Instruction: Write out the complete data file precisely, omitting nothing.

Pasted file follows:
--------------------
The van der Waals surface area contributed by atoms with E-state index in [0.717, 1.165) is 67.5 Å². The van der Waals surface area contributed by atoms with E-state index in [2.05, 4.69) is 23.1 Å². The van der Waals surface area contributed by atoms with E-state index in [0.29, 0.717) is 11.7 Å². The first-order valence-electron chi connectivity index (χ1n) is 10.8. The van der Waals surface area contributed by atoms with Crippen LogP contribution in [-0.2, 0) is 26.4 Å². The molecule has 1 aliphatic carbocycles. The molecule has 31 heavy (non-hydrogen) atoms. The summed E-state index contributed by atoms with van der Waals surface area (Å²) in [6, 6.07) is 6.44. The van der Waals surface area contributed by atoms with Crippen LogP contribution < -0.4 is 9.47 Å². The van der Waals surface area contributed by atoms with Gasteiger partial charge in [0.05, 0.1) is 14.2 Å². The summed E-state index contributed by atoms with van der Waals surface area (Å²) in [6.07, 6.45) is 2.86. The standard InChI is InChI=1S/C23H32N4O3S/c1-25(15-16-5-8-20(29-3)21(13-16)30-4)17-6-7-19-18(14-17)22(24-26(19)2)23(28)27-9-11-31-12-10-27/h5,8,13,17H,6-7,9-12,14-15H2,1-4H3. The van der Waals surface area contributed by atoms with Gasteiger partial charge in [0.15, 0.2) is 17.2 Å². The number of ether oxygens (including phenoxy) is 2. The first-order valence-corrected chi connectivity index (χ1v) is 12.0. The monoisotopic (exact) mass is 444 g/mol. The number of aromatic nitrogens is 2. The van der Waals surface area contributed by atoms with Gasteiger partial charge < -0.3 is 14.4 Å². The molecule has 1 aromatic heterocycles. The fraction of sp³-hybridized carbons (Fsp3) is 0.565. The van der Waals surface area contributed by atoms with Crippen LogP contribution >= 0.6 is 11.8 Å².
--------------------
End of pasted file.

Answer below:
The van der Waals surface area contributed by atoms with E-state index in [0.717, 1.165) is 67.5 Å². The van der Waals surface area contributed by atoms with E-state index in [2.05, 4.69) is 23.1 Å². The van der Waals surface area contributed by atoms with E-state index in [0.29, 0.717) is 11.7 Å². The first-order valence-electron chi connectivity index (χ1n) is 10.8. The van der Waals surface area contributed by atoms with Crippen LogP contribution in [-0.2, 0) is 26.4 Å². The molecule has 1 aliphatic carbocycles. The molecule has 31 heavy (non-hydrogen) atoms. The summed E-state index contributed by atoms with van der Waals surface area (Å²) in [6, 6.07) is 6.44. The van der Waals surface area contributed by atoms with Crippen LogP contribution < -0.4 is 9.47 Å². The van der Waals surface area contributed by atoms with Gasteiger partial charge in [0.05, 0.1) is 14.2 Å². The summed E-state index contributed by atoms with van der Waals surface area (Å²) in [6.07, 6.45) is 2.86. The standard InChI is InChI=1S/C23H32N4O3S/c1-25(15-16-5-8-20(29-3)21(13-16)30-4)17-6-7-19-18(14-17)22(24-26(19)2)23(28)27-9-11-31-12-10-27/h5,8,13,17H,6-7,9-12,14-15H2,1-4H3. The van der Waals surface area contributed by atoms with Gasteiger partial charge in [0.15, 0.2) is 17.2 Å². The number of ether oxygens (including phenoxy) is 2. The first-order valence-corrected chi connectivity index (χ1v) is 12.0. The monoisotopic (exact) mass is 444 g/mol. The number of aromatic nitrogens is 2. The van der Waals surface area contributed by atoms with Gasteiger partial charge < -0.3 is 14.4 Å². The molecule has 1 aromatic heterocycles. The fraction of sp³-hybridized carbons (Fsp3) is 0.565. The van der Waals surface area contributed by atoms with Crippen LogP contribution >= 0.6 is 11.8 Å².